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Island of Hope: Christina Meisenburg's story

Sat, Jun 15th 2024 07:00 am

Story and Photo by Alice Gerard

Senior Contributing Writer

Relay For Life honorary survivor Christina Meisenburg said her cancer journey began 30 years ago, when she was diagnosed with Hodgkin lymphoma.

Meisenburg shared her story at Relay For Life’s “Carnival of Hope,” held at Town Commons on June 2. Due to rainy conditions, the luminaria ceremony was canceled and will be held at a date to be announced.

Meisenburg was one of two people named as 2024 honorary survivors. The other honorary survivor is Denise Filosofos, who is currently battling her third bout with cancer in Fort Lauderdale, Florida.

“It sounds cliché, but it’s definitely an honor (to be named honorary survivor). I’m very glad to be able to do it. I’m glad to talk to other survivors, people who are going through treatment now, and people who may face it in the future. I just like to say there’s always hope,” Meisenburg said.

The mother of two children, age 8 and 10 at the time, Meisenburg said her diagnosis was “quite a shock.”

She described her children as “old enough to know what was going on, but young enough to not fully understand.

“I didn’t know if I was going to survive or not,” Meisenburg said. “The treatment was pretty grueling. I lost all my hair. I was down to 85 pounds. I would go for my treatment every two weeks, and I did that for six months. I was very sick, very weak. I didn’t eat much. I didn’t do much. Pretty much, I would come home, go to bed for about three or four days’ sleep. Then I’d get up, start to feel a little bit better, maybe have a meal. Then it was time to go back and do it all over again.

“Recovery was probably about a year to two years before I finally felt back to myself.”

The stage at which Meisenburg’s cancer was detected was IIIB.

“That’s what they call it. It’s a little different with lymphoma than it is with standard cancers,” Meisenburg explained.

She was unable to work while undergoing chemotherapy at Roswell Park Comprehensive Cancer Center.

“I was actually bartending and waitressing. So, obviously, in a very public environment. I couldn’t be around people, germs and food and things like that,” she said.

Christina Meisenburg speaks at Relay For Life’s "Carnival of Hope," held on a rainy June 2 at Town Commons.

••••••••

Meisenburg noted she is grateful for the help and support she received while undergoing cancer treatments.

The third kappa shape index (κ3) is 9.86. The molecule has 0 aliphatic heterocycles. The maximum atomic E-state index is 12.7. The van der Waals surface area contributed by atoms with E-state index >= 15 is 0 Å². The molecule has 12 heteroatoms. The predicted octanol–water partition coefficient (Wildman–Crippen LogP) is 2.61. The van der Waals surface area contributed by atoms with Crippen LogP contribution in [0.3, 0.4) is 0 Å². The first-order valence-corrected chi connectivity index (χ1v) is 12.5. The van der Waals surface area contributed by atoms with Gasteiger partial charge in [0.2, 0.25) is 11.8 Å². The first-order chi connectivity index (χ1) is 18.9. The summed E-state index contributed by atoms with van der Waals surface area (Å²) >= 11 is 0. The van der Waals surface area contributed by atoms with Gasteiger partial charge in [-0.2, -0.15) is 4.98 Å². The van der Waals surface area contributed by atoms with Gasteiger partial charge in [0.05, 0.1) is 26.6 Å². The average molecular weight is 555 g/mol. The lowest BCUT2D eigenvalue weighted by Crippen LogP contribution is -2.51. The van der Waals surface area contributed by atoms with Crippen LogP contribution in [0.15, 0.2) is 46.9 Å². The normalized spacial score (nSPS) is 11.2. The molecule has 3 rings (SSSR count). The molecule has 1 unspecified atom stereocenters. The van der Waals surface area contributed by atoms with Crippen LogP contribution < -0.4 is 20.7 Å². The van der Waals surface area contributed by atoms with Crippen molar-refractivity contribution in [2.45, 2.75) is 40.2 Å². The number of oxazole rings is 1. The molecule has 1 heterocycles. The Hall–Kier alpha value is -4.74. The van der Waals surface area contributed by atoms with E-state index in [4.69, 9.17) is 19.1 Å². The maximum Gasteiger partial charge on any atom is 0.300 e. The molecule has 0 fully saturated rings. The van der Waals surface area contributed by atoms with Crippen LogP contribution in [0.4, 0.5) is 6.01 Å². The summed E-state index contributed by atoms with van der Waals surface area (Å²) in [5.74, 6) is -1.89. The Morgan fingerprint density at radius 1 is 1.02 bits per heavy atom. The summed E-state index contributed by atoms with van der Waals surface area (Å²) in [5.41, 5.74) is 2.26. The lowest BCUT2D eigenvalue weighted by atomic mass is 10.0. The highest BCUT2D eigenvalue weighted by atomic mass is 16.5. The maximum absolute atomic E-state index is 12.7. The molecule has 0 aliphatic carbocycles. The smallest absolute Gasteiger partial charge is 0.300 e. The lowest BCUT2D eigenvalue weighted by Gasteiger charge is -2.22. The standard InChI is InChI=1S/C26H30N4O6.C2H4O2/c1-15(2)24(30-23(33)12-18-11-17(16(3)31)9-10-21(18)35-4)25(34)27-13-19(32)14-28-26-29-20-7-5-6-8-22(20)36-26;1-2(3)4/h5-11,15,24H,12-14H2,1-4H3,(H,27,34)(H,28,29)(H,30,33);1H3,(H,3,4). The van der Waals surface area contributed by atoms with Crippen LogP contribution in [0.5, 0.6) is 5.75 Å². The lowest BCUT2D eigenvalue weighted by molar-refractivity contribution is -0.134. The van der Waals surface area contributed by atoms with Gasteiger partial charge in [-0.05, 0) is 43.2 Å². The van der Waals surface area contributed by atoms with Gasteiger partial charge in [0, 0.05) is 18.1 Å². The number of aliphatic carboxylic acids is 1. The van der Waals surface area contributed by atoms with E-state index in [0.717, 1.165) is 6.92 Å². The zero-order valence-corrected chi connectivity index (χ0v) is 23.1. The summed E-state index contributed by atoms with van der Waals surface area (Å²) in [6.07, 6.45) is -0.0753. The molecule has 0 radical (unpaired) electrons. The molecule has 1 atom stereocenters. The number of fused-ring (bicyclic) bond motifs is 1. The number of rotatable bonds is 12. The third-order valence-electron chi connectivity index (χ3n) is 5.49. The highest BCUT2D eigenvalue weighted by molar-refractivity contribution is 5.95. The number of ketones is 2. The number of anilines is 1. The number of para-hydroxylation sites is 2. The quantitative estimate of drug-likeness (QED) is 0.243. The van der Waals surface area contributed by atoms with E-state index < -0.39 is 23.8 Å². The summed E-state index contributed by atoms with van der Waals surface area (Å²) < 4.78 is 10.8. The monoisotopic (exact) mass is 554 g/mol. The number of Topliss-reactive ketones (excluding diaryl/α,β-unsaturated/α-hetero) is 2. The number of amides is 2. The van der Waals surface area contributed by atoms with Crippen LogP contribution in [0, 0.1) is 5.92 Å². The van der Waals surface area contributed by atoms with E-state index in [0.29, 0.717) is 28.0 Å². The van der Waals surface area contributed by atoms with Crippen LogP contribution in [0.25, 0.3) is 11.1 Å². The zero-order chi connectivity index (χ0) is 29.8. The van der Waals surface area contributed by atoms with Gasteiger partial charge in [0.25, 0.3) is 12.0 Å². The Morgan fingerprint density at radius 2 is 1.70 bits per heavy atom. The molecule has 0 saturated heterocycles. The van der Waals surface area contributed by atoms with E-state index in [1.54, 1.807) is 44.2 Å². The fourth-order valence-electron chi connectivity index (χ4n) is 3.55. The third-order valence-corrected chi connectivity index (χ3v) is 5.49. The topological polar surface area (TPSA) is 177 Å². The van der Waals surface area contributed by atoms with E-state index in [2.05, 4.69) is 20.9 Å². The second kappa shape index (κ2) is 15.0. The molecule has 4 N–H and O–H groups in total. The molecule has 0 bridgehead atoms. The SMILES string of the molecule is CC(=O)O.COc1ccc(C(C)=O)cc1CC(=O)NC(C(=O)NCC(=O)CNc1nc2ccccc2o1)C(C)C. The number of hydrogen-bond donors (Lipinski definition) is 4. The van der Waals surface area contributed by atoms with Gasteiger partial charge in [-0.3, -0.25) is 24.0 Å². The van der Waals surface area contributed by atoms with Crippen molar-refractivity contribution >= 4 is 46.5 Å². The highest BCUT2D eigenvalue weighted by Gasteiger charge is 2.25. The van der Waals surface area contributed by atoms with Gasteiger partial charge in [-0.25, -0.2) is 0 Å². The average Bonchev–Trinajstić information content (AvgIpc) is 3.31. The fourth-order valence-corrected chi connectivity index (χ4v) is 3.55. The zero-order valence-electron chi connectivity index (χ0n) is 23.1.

She said her mother, Connie Perakis, who died Nov. 9, 2021, “was so great in getting me through it. She took care of me. She took care of my kids. She did whatever she could do. I wanted to be here for my kids. I wanted to watch my kids grow up and become adults, so that really pushed me.

“I had a fantastic team of doctors and nurses, as well. I wouldn’t be here without them.”

Meisenburg said her hopes of watching her children grow up were realized: “I have two incredible children that are my world, and I got to see them grow into adults and have lives. It’s been fantastic.”

Both her son and daughter live in Florida, and Meisenburg said she enjoys visiting them and her grandpuppies: “I visit every year and spend two weeks there. It’s very nice. I get to play with the grandpups and then come home.”

Meisenburg’s cancer is now considered to be cured.

“My last visit to the doctor was two years ago, and they told me I didn’t have to come back anymore, that I was well over the hump,” she said. “So, there’s a five-year window, where you’re considered in remission. And then, you’re considered done. But the five-to-10-year period is when you have to worry about secondary issues from the treatment, because it’s poison.”

Cancer, however, has taken many of Meisenburg’s family members.

“I’ve actually lost, starting with my grandfather to leukemia. I had three uncles, six aunts, my father and my sister, Stefani Perakis, (who) all passed from cancer,” Meisenburg explained.

Perakis, who worked for the Niagara County Mental Health Department, participated in Relay For Life until her death from cancer in 2008.

Relay For Life, Meisenburg said, is a positive and hopeful experience: “It’s really hard to feel sad when you’re here. When you’re looking around at the people and the community and the survivors and listening to the stories.”

Meisenburg said she had several people to thank for her survival and for her experience in the 2024 Relay For Life: “The Relay community, for sure, has been wonderful. My mom, if she was still here with me, who was so great in getting me through it. I had a fantastic team of doctors and nurses, as well. I wouldn’t be here without them.”

Meisenburg said she would tell people who are newly diagnosed with cancer to “have faith. Have hope and listen to your body. Be your own advocate. That’s the biggest thing. My story was different. My sister’s story, as well. Both of us were told we were fine. There was nothing wrong, almost to the point where it was too late. For my sister, her cancer was diagnosed at stage IV.”

•Next time: Honorary survivor Denise Filosofos’ story.

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